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‘Rate of convictions cannot give confidence in the system’

The figures show that of the 385,000 burglaries reported in 2016, only 71,000 suspects were arrested – which led to a mere 10,000 convictions.

Statistician General Pali Lehohla. GCIS.

PRETORIA – Statistician General Pali Lehohla says a comparative study between the number of reported burglaries and the number of arrests or convictions demonstrates that the criminal justice system is dysfunctional.

Statistics South Africa (Stats SA) has released the report in Pretoria – showing the extent of burglaries and house robberies.

The report is an in-depth analysis of some of the findings of the victims of crime survey released earlier this year.

The figures show that of the 385,000 burglaries reported in 2016, only 71,000 suspects were arrested – which led to a mere 10,000 convictions.

Of the 110,000 reported house robberies – 20,000 suspects were arrested which led to just 4,500 convictions.

Lehohla says the system is simply not working.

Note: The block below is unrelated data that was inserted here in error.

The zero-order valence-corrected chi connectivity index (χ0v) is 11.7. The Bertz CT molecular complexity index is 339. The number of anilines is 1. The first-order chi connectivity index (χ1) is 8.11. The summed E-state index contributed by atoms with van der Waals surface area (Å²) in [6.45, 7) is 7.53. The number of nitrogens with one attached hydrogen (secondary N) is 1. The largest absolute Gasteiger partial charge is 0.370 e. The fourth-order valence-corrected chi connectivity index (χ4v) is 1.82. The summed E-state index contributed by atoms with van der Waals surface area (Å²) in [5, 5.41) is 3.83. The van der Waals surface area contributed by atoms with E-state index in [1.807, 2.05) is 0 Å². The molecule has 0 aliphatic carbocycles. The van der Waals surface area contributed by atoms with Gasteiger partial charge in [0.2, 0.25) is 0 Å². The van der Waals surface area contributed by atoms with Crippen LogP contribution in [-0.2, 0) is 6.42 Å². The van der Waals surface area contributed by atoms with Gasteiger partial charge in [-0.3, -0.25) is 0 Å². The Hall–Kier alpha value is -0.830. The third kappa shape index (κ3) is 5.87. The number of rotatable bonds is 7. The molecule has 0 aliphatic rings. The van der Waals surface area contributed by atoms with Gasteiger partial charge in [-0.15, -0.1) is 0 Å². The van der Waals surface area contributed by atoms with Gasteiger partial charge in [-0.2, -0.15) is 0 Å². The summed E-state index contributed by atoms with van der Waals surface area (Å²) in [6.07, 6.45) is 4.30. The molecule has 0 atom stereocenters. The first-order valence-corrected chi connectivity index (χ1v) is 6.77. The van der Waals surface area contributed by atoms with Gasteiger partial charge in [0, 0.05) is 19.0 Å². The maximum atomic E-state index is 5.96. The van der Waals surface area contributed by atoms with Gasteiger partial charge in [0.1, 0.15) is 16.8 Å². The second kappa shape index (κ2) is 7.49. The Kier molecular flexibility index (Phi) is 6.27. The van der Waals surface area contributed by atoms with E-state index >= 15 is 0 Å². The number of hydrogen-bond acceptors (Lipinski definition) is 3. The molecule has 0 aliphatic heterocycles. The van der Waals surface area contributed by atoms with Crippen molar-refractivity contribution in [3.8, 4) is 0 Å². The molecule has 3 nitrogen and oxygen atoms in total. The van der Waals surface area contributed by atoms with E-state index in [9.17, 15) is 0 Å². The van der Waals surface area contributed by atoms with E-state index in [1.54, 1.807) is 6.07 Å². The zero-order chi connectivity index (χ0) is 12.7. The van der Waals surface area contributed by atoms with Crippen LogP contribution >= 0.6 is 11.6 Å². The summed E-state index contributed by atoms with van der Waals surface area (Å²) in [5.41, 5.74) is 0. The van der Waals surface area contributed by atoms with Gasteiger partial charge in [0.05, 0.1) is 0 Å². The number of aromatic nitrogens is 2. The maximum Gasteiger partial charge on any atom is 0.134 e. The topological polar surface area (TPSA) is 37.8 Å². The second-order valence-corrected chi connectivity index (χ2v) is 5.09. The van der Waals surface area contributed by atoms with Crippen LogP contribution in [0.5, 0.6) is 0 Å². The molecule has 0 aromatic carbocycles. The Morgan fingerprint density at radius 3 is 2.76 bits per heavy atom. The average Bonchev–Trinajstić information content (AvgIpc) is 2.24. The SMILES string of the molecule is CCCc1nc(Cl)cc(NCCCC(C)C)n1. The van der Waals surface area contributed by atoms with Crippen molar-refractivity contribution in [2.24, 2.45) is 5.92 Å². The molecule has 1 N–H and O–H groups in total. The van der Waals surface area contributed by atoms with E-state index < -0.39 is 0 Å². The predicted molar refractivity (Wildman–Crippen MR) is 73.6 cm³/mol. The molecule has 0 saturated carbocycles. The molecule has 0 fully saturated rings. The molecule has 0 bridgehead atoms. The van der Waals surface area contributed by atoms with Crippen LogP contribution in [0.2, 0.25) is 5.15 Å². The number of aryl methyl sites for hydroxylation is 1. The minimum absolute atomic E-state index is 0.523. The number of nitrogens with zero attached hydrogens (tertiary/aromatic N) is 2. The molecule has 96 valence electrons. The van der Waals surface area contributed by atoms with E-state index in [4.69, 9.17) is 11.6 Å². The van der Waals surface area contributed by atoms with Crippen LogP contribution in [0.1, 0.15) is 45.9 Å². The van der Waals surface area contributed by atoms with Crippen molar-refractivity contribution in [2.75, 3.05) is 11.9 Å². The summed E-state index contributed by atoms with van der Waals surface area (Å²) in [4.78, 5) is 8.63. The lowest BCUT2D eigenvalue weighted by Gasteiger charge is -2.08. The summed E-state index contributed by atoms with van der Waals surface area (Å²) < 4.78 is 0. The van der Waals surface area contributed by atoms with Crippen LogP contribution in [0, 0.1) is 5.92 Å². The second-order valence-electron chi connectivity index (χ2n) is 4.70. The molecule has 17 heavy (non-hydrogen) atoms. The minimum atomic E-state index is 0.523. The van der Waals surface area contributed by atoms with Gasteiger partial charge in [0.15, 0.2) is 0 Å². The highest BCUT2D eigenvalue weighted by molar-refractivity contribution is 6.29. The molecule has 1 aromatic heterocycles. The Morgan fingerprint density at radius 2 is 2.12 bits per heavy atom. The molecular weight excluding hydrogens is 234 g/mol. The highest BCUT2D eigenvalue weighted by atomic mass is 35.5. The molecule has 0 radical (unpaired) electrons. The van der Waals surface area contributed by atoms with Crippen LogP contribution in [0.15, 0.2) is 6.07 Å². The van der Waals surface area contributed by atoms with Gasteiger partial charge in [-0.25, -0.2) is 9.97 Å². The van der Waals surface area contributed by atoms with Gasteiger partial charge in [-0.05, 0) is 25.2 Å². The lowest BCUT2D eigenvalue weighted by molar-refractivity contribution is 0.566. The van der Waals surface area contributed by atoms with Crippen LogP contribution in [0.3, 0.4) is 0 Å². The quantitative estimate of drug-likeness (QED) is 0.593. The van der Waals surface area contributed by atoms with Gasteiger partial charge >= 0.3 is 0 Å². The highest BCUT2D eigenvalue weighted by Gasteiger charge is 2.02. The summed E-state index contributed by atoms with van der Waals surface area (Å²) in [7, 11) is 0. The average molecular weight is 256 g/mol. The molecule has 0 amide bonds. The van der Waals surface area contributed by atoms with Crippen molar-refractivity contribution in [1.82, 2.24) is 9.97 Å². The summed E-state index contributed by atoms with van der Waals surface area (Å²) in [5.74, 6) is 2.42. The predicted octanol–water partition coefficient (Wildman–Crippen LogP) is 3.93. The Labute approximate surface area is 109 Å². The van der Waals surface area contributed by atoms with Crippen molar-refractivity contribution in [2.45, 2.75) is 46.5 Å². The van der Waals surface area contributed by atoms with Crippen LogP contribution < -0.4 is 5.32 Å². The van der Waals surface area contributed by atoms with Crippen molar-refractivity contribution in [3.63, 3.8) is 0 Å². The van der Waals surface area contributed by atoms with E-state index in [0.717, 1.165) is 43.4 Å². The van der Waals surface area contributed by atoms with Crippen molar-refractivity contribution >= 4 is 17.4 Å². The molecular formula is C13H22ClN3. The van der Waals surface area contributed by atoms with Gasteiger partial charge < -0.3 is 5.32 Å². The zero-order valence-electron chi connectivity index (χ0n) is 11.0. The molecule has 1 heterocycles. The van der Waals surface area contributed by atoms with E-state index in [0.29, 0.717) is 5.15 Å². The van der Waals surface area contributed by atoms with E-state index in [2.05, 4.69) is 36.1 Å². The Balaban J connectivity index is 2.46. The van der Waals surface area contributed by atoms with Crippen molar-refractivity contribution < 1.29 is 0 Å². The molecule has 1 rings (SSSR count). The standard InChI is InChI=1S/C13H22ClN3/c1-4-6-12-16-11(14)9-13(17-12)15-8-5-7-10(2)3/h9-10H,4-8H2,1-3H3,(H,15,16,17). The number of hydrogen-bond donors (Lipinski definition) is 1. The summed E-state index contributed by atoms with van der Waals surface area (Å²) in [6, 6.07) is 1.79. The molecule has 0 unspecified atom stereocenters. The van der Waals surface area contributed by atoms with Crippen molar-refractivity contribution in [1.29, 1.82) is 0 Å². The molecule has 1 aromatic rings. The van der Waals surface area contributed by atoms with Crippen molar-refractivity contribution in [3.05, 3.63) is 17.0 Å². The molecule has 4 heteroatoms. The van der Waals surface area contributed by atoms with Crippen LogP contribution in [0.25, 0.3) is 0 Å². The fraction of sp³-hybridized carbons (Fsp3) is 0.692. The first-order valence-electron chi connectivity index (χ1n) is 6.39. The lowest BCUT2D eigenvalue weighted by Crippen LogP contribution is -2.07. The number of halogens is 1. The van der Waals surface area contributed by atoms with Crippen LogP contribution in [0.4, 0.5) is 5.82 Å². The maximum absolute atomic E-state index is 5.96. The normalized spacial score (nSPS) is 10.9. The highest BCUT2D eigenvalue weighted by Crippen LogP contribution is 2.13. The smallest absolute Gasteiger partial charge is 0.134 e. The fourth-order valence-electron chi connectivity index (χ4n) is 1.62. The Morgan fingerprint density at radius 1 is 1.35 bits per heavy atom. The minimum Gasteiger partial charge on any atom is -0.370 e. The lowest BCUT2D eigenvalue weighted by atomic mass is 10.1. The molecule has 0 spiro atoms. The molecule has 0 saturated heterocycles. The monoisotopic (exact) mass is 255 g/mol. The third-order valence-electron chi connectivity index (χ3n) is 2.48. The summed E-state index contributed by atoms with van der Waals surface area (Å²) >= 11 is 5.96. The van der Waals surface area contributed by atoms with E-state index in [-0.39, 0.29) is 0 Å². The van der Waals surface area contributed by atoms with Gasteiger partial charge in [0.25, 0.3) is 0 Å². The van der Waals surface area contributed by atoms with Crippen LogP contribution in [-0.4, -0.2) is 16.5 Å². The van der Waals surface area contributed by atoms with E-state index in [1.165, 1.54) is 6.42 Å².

“The rate of convictions, from experience, cannot give you confidence in the system. There is something wrong in the system, both for citizens and the system itself. It’s just dysfunctional.”

The figures show households in urban areas have a greater rate of reporting crime than those in rural areas.

Lehohla says while overall crime is decreasing the perception of crime is on the rise.

He says half of all reported crimes happen in a person’s home.

“Fifty percent of all criminal activities happen in a place that you call home.”

He says this inspires fear.

“From the reported crimes the number of crimes has decreased, but the perception – the overwhelming perception – is that crime has increased.”

Lehohla also says the figures show that men with greater levels of education are at higher risk of being victims of crime.

(Edited by Masechaba Sefularo)

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